How do you feel about giving Lambo the shot at either 1b or RF (I prefer 1b even tho his minor league experience is not expansive).

    As for Loney, he also brings good defense and a .770-like OPS. That isn’t bad. You can do better, but you can also do a lot worse. Plus, he hits lefties more consistently than either Jones or Morneau.

  6. NMR says:

    Good point in bringing up the personal dynamic involved in such a deal. Jones outwardly appears to be a humble guy, and he’s already shown he didn’t let being taken to arbitration over a measily $250k get to him.
    FWIW, if Jones were to take a one year deal, I couldn’t imagine it being for more than he made this year. Considering Gaby shouldn’t make more than $3m or so, I think that platoon could come in around $6-7m total.

  7. NMR says:

    Loney may hit lefties better than Jones or Morneau, but he’s still a platoon on a decent team, as he started with Tampa last year. Career .669 OPS against them would make the Pirates nuts to give him at-bats over Gaby. That being said, I wouldn’t object to a couple years at $5m per given the quality of other options.
    As for Lambo, I probably differ from most of my blog buddies on this one. I’ve heard it said that giving Lambo a shot as the lefty platoon is “not a move a contender makes” or “something they would’ve done in 2010″. Well, I think that is frankly unrealistic. The Pirates are still the Pirates. Winning hasn’t changed their economic realities. Teams like them will ALWAYS have to take chances on young, cheap prospects.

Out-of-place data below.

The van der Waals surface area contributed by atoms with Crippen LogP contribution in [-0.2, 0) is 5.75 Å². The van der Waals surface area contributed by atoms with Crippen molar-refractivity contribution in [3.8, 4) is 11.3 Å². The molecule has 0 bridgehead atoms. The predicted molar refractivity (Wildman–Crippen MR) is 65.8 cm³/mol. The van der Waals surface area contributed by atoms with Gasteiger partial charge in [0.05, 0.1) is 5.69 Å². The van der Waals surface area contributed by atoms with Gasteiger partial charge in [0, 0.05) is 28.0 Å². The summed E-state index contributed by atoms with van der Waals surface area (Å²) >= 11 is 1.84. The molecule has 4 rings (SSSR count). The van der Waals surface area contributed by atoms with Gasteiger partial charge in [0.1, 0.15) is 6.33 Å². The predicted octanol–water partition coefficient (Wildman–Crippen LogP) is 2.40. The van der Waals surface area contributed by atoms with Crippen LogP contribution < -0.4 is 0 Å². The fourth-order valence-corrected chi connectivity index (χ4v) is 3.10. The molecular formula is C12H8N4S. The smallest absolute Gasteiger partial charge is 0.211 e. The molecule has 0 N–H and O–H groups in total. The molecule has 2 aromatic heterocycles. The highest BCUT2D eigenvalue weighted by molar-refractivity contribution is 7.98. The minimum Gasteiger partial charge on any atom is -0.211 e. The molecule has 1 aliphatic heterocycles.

What they shouldn’t do is stick with those guys if and when they fail. 2013 Travis Snider is a perfect example of how the Pirates should treat positions of need that don’t have easy fixes. He was given an opportunity, ultimately failed, and yet they still ended up with an above average right fielder for the stretch run and playoffs.
    I think it clearly makes more sense for “winning teams” to audition prospects at the beginning of the season than at the end. Lambo hit 32 homeruns between AA and AAA as a 24 year old. If he is given a chance, it’ll be because he earned it. I think he’ll strike out, but I also think he could hit .250 and put 20 balls in the seats. A poor man’s Brandon Moss, if you will.